Ladies and Gentlemen,
I am very pleased to be at this seminar, which is of particular importance for the Congress and for me personally as President of its Committee on Sustainable Development, which is directly concerned with the issues of development of our communities and territories.
In the Congress, we are convinced that the times when governments could regulate territorial development alone are gone. Today this work has shifted in a large proportion to local and regional communities. The need for greater territorial cohesion, for bridging the urban-rural divide and development gaps between communities is one of the main challenges that our communities are facing today,
We believe that it is transfrontier cooperation between communities themselves that offers an excellent opportunity for both boosting territorial development and achieving greater territorial cohesion. Transfrontier cooperation strengthens regional and local economy, facilitates interaction and dialogue between communities, and helps to reduce regional disparities.
The Madrid Convention on Transfrontier Cooperation and its additional protocols, adopted by the Council of Europe, set a sound legal basis for such cooperation. We in the Congress also have a substantial practical experience in this regard, having created a new model for cross-border cooperation, which we call Euroregions of a new type – the Adriatic Euroregion, set up in 2006, and the Black Sea Euroregion, established at the end of 2008. As you can tell, the Adriatic Euroregion concerns the Balkans directly, while Albania, Serbia and Greece are also entitled to join the Black Sea Euroregion by its Statute.
Local and regional governments from Bosnia and Herzegovina, Albania, Croatia, Montenegro and Slovenia are already participating in the Adriatic Euroregion along with their counterparts from Italy, and we are confident that more Balkan regions and municipalities will be joining this cooperation platform. We also hope that it will soon evolve into the Adriatic-Ionian Euroregion, with the participation of Greek communities, of which the island of Corfu is already a participating member.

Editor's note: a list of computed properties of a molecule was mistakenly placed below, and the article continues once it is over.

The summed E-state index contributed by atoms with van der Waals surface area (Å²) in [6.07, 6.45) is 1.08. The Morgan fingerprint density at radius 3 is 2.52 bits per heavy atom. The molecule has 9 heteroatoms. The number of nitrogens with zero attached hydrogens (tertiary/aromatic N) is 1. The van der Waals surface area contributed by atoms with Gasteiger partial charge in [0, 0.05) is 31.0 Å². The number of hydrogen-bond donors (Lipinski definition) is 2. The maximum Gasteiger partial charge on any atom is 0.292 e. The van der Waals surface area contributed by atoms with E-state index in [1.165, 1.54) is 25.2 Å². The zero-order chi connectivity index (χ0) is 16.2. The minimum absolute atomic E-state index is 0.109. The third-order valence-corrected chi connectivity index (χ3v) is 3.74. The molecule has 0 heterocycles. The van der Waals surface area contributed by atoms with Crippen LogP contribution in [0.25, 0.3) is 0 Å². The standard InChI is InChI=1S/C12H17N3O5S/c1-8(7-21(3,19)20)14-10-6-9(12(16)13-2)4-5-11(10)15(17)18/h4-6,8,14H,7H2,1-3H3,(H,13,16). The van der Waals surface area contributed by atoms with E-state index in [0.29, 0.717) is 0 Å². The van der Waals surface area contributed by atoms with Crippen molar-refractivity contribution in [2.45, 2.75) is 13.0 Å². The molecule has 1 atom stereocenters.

The Adriatic and Black Sea Euroregions are cooperation models of a new type not only because they bring together and promote cross-border cooperation between communities from both EU and non-EU member countries. Their innovative character lies also in the fact that they provide for cooperation that is structured and multilateral, involving national, regional and local authorities; for cooperation between cities and regions which do not necessarily share common borders; and for cooperation that is not exclusively territorial but also maritime.
The idea of the Congress was to reinforce local and regional partnerships in the social, economic, cultural and environmental fields and areas of common interest and concern. Cities and regions around these European seas share common problems of coastal management, environmental protection, migration, promotion of tourism, transport development and use of energy sources.
The Euroregions seek to improve an exchange of knowledge, experiences and best practice, including good governance practices, between local and regional authorities; to develop their competences and management skills; and to engage them in specific cooperation and investment projects, using also European and international financial instruments and mechanisms for their implementation.
I am proud to say that the results are meeting indeed our expectations. The list of new projects which are being implemented, for example, in the framework of the Black Sea Euroregion is truly impressive – the Black Sea Cruise, the Ports’ network, or the “Tradition preserving” intercultural initiative. The “Black Sea Cruise” project, for instance, is geared towards developing tourism and socio-cultural infrastructures in the Black Sea Basin. This involves building marinas on the Black Sea and on the Danube, developing tourism and ferry services between Romania and Bulgaria, which could be extended to Odessa and Istanbul, as well as a number of cultural projects.
And this is just the beginning. We strongly believe that cross-border cooperation is increasingly supplementing inter-state relations, and is manifesting itself in many forms today – from Euroregions and metropolitan regions to municipal networks and finally Eurodistricts, another new form of decentralized and cross-border cooperation. During the Congress’ session last March, for example, we heard a presentation of the South Adriatic Eurodistrict which operates on the basis of an agreement between 17 municipalities from Montenegro, Albania and Italy.
We must take on board these models of decentralized cooperation and use them as tools for the development of territories. They represent something that works and something that yields impressive results. Most importantly, they represent the expression of the will and ingenuity of our communities and their authorities.